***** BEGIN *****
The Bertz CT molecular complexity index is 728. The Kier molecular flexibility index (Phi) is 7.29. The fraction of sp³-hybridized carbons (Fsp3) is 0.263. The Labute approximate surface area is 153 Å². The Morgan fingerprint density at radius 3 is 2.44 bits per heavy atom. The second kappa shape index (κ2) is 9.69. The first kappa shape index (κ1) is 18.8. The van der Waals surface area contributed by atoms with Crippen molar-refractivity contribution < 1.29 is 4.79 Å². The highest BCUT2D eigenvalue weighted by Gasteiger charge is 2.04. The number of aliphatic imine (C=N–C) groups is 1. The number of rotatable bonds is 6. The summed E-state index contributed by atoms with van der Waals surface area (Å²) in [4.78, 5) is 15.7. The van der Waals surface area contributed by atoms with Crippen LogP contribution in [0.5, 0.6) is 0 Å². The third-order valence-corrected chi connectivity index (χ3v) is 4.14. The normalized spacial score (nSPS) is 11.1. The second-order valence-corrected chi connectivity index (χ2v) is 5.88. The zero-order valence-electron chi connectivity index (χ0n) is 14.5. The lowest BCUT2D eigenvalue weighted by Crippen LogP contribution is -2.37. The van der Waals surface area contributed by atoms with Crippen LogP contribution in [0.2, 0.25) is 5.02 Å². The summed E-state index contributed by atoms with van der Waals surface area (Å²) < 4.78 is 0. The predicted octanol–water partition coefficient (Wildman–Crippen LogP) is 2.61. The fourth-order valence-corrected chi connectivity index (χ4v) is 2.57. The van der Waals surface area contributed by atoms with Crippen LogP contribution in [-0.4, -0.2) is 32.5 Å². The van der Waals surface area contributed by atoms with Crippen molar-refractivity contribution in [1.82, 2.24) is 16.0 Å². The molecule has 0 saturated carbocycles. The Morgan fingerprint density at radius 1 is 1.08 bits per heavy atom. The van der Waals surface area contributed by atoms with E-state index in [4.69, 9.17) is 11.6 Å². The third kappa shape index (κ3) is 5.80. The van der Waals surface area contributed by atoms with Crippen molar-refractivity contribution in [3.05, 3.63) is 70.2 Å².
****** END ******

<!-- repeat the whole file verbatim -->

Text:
The Bertz CT molecular complexity index is 728. The Kier molecular flexibility index (Phi) is 7.29. The fraction of sp³-hybridized carbons (Fsp3) is 0.263. The Labute approximate surface area is 153 Å². The Morgan fingerprint density at radius 3 is 2.44 bits per heavy atom. The second kappa shape index (κ2) is 9.69. The first kappa shape index (κ1) is 18.8. The van der Waals surface area contributed by atoms with Crippen molar-refractivity contribution < 1.29 is 4.79 Å². The highest BCUT2D eigenvalue weighted by Gasteiger charge is 2.04. The number of aliphatic imine (C=N–C) groups is 1. The number of rotatable bonds is 6. The summed E-state index contributed by atoms with van der Waals surface area (Å²) in [4.78, 5) is 15.7. The van der Waals surface area contributed by atoms with Crippen LogP contribution in [0.5, 0.6) is 0 Å². The third-order valence-corrected chi connectivity index (χ3v) is 4.14. The normalized spacial score (nSPS) is 11.1. The second-order valence-corrected chi connectivity index (χ2v) is 5.88. The zero-order valence-electron chi connectivity index (χ0n) is 14.5. The lowest BCUT2D eigenvalue weighted by Crippen LogP contribution is -2.37. The van der Waals surface area contributed by atoms with Crippen LogP contribution in [0.2, 0.25) is 5.02 Å². The summed E-state index contributed by atoms with van der Waals surface area (Å²) < 4.78 is 0. The predicted octanol–water partition coefficient (Wildman–Crippen LogP) is 2.61. The fourth-order valence-corrected chi connectivity index (χ4v) is 2.57. The van der Waals surface area contributed by atoms with Crippen LogP contribution in [-0.4, -0.2) is 32.5 Å². The van der Waals surface area contributed by atoms with Crippen molar-refractivity contribution in [1.82, 2.24) is 16.0 Å². The molecule has 0 saturated carbocycles. The Morgan fingerprint density at radius 1 is 1.08 bits per heavy atom. The van der Waals surface area contributed by atoms with E-state index in [4.69, 9.17) is 11.6 Å². The third kappa shape index (κ3) is 5.80. The van der Waals surface area contributed by atoms with Crippen molar-refractivity contribution in [3.05, 3.63) is 70.2 Å².